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Re: Relation to Standards Track

From: Ian Jacobs <ij@w3.org>
Date: Thu, 29 Nov 2012 08:24:33 -0600
Cc: public-council@w3.org
Message-Id: <F97F6DB2-F2C6-44BE-A061-91FC64D1A112@w3.org>
To: timeless <timeless@gmail.com>

On 29 Nov 2012, at 8:17 AM, timeless wrote:

> First, you aren't using the simple English "specification", you're
> using the title-cased "Specification" (yes the explanation is
> lowercase).
> 
> Second, I think in English a "specification" is seen as heavier than a
> "recommendation".

Those words mean different things:

 * Recommendation: "W3C Recommends this."
 * Specification: "This document specifies a format or protocol"

Those are apples and oranges.

That's why I think we need a sort of status class name ("Report") whatever the nature of the document ("use cases", "specification", "guidelines", "primer", ...)

Ian

> 
> Third, consider Wikipedia's page on the subject [1]:
> Specification (technical standard)
> "Specification" redirects here. For other uses, see Specification
> (disambiguation).
> 
> As far as Wikipedia is concerned, a specification _is_ a technical standard.
> 
> The reason for this suggestion thread is to prevent people from
> misinterpreting resultant documents.
> 
> Thinking about this further and certainly based on this message, I
> think the word "specification" shouldn't be in documents.
> 
> Since you were trading on "simple English", how about substituting
> "proposal" everywhere that "specification" is currently used.
> 
> [1] http://en.wikipedia.org/wiki/Specification_(technical_standard)
> 
> On 11/29/12, Ian Jacobs <ij@w3.org> wrote:
>> 
>> On 27 Nov 2012, at 12:48 AM, timeless wrote:
>> 
>>> (I may have written on this before, but, oh well.)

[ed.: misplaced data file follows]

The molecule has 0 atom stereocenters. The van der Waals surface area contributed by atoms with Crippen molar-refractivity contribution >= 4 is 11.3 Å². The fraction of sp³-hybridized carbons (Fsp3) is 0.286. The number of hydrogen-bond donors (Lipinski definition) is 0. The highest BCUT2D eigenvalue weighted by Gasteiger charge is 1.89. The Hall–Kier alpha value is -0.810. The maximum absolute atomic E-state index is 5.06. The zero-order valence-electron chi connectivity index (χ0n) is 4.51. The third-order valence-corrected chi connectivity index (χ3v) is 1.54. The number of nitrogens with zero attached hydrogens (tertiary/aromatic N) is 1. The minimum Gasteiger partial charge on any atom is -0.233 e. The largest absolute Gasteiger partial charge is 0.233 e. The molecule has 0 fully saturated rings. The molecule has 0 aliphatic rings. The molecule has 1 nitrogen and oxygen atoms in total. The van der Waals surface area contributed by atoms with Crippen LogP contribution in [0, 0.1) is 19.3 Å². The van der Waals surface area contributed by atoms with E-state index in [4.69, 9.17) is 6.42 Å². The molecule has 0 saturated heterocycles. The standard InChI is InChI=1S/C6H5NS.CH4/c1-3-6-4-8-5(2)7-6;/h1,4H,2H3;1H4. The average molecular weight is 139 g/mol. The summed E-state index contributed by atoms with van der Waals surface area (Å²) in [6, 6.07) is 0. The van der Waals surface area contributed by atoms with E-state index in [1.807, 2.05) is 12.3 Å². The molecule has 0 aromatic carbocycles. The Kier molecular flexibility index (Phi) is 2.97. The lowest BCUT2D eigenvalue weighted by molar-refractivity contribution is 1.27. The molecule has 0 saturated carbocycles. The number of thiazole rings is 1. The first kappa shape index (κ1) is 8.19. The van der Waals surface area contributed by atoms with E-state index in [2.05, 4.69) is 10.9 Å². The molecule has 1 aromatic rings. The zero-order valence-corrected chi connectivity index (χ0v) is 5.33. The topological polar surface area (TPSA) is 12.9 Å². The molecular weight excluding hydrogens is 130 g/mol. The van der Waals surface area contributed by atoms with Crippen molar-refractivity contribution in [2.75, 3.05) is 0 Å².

>>> 
>>> Relation to Standards Track [1].
>>>> The specification must not cause confusion about its status, in
>>>> particular with respect to W3C Technical Reports.
>>>> For example, specifications must not suggest that they are standards or
>>>> on the standards-track.
>>> 
>>> I think this second sentence is problematic on its own.
>>> 
>>> CGs can publish documents as proposals for specifications, but not
>>> specifications.
>> 
>> Why do you say that?
>> 
>> What do you mean by "specification?" I think it's ok to use the word in its
>> English-language sense of "specifies something."
>> 
>> I could imagine this scenario or similar:
>> 
>> Class: CG Draft Report or (when done) CG Report
>> Instance (of title): "The Foo Specification"
>> 
>>> 
>>> "Documents SHOULD indicate that they are NOT specifications. They MAY
>>> indicate that they are PROPOSALs for specifications. With the
>>> following suggested text: «This is not a specification.» «This is a
>>> proposal for a specification.»"
>>> 
>>>> For draft specifications,
>>> ...
>>>> <p>Copyright © YEAR(S) the Contributors to the SPECIFICATION NAME/VERSION
>>>> Specification,
>>> 
>>> "Specification" should be replaced with "DRAFT Specification".
>> 
>> 
>> 
>>> 
>>>> For final specifications,
>>> 
>>> Personally, while CGs aren't publishing REQ track documents, I think
>>> that the outcome should be FINAL PROPOSED Specification.
>>> 
>>>> The following paragraph appears at the top of each draft specification:
>>>> <p>This specification was published by the <a
>>> 
>>> Insert DRAFT.
>>> 
>>>> The following paragraph appears at the top of each final specification:
>>>> <p>This specification was published by the
>>> 
>>> Insert FINAL PROPOSED
>>> 
>>> 
>>> [1] http://www.w3.org/community/reports/reqs/
>>> 
>>> --
>>> Sent from my mobile device
>>> 
>>> 
>> 
>> --
>> Ian Jacobs (ij@w3.org)    http://www.w3.org/People/Jacobs/
>> Tel:                                      +1 718 260 9447
>> 
>> 
> 
> -- 
> Sent from my mobile device
> 
> 

--
Ian Jacobs (ij@w3.org)    http://www.w3.org/People/Jacobs/
Tel:                                      +1 718 260 9447
Received on Thursday, 29 November 2012 14:24:39 GMT

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